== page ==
Skiing with Dogs? Check Out Michigan’s Trails While Skijoring {Video}

Members of the Noquemanon Skijor Club make sure their canine companions have just as much fun getting outside in the winter as they do.

“Winter is long here in the U.P. and you have to really embrace winter,” said club member Dave Nyberg. “We have beautiful trails and beautiful snow in the U.P. and getting out with the dogs is a way to kind of let loose and enjoy being outside and recreating.”

On a recent night, Nyberg was pulled by his dogs Copper and Thule as he skied behind them, the basic concept of skijoring. The dogs yipped and circled in excitement as they were released from Nyberg’s vehicle, then turned their full attention to the task of leading.

“The dogs love skijoring,” said Lindsay McWebb, a founder of the club and current vice president. “Dogs just naturally want to run. Most dogs take to this sport really well and easily.”

A variety of dog breeds love to pull their humans, including Golden and Labrador retrievers, German shorthaired pointers, and Alaskan huskies, McWebb said.

Officially started in 2012, the club partners with the Noquemanon Trail Network (NTN) to host the annual Animoosh Skijor Race and meets regularly at the Forestville Trailhead on club nights.

McWebb said the sport allowed her to combine her love of dogs and skiing, which is true for many.

“I think people find skijoring appealing because they usually like to cross-country ski, they love dogs, and it just helps piece both of those things together,” she said.

A misconception about skijoring is that the dogs do all the work. McWebb said it’s a team effort between human and canine.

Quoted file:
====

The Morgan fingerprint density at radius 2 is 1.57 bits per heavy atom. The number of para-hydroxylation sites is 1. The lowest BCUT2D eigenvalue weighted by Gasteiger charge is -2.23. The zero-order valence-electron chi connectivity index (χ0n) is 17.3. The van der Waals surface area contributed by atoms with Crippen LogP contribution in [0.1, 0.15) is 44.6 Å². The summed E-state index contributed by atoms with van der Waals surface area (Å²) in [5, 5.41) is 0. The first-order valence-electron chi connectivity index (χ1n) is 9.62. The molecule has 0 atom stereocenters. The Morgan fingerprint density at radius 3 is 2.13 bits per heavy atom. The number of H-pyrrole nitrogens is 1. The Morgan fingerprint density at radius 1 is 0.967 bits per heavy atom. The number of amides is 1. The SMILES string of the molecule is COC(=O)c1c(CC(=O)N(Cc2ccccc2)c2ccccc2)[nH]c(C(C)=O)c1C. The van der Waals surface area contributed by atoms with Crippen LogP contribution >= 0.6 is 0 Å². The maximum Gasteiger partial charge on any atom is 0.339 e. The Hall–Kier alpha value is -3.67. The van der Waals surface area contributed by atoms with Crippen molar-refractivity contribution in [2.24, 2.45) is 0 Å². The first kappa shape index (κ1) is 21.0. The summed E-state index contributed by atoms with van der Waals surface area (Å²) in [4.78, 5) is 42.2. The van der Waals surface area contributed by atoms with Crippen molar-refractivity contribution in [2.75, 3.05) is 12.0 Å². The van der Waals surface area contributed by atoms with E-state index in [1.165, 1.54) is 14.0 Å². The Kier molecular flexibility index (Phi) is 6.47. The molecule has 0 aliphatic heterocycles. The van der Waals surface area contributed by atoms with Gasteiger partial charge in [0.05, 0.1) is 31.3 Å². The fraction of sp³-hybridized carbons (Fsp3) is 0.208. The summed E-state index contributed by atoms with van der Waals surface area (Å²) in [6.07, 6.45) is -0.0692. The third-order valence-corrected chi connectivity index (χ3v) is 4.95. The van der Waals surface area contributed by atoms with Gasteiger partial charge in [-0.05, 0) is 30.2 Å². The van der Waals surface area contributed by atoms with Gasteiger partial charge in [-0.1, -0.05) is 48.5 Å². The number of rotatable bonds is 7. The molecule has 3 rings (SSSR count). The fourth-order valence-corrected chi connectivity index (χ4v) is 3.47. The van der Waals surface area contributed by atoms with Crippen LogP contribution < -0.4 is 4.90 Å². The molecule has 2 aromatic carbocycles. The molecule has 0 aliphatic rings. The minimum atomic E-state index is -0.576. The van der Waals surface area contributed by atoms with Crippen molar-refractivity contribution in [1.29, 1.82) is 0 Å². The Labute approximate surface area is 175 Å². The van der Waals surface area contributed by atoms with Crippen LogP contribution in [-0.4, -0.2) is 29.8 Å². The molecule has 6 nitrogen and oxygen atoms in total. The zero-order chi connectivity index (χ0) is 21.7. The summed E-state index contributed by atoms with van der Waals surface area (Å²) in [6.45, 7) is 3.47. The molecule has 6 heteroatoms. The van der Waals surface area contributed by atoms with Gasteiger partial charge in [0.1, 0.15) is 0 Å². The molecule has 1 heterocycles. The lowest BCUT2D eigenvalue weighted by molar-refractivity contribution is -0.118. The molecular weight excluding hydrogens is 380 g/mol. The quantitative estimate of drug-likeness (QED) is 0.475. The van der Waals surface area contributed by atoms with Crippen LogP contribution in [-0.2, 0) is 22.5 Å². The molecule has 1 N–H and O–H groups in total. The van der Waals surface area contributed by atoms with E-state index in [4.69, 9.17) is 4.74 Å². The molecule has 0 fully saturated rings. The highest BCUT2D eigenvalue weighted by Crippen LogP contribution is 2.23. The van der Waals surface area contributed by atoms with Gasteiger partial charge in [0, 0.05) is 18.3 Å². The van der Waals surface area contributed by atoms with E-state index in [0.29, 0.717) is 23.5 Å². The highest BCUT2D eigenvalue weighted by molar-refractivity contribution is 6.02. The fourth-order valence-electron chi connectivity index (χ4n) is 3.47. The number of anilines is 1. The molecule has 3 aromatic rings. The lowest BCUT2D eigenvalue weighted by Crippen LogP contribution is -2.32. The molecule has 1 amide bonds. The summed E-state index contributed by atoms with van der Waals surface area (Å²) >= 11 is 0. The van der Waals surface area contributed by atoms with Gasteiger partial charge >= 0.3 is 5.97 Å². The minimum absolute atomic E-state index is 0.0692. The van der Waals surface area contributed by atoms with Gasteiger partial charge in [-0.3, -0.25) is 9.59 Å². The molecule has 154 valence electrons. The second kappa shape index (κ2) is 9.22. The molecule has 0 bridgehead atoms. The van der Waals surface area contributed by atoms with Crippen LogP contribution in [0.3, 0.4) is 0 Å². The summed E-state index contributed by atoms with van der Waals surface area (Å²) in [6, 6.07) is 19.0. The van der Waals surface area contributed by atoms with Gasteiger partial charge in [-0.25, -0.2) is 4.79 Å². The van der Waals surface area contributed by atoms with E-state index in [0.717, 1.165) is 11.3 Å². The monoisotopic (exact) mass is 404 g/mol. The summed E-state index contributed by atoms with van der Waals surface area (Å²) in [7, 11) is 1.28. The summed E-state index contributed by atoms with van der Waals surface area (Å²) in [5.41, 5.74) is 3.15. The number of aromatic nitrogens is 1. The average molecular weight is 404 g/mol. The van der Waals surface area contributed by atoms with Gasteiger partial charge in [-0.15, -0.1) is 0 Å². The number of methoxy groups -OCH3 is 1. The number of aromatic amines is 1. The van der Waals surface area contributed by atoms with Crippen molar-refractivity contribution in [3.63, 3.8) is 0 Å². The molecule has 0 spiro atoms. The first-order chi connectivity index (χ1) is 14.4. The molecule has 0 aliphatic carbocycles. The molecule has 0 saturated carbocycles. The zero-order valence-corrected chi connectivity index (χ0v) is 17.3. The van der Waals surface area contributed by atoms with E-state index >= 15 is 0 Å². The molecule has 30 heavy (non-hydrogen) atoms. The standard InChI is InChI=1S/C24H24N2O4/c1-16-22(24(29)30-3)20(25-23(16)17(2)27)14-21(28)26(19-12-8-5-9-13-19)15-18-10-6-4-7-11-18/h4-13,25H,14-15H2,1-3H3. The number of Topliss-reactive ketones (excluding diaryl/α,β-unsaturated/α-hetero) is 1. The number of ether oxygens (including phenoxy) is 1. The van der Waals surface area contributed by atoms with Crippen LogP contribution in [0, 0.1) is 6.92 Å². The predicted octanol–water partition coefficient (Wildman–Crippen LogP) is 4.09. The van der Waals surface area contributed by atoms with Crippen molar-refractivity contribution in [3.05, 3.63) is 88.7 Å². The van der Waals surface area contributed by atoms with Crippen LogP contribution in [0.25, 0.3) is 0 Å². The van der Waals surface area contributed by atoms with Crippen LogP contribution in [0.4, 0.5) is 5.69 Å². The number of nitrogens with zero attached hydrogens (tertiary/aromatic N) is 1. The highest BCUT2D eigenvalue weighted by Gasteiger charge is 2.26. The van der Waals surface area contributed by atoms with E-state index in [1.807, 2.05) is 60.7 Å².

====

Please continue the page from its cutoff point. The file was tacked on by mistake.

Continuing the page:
“If you don’t try to ski with your dog, they will stop and stare at you,” she explained. “Your dog will be as fast as you can ski and vice versa.”

Want to try skijoring? McWebb advises that people be confident in their skiing abilities to start. You don’t have to be an expert, but you should be able to control your speed and be able to start and stop yourself so as not to hinder others on the trail behind you.

The gear to get started is minimal, another attractive aspect of the sport. Provided you already have ski equipment and a dog, you just need a dog-pulling harness, a belt, and a line that connects you to your pet.

She recommends linking up with local skijoring clubs, whose members can help you figure out the best way to start. If you’re in the Marquette area, McWebb runs Atlas Skijor Kennel, and can help you give it a trial run.

You can also visit the Noquemanon Skijor Club’s Facebook page to see if there are any upcoming demonstrations.

Watch this video of some of the dogs and their owners in action:

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Photo credit: A Healthier Michigan

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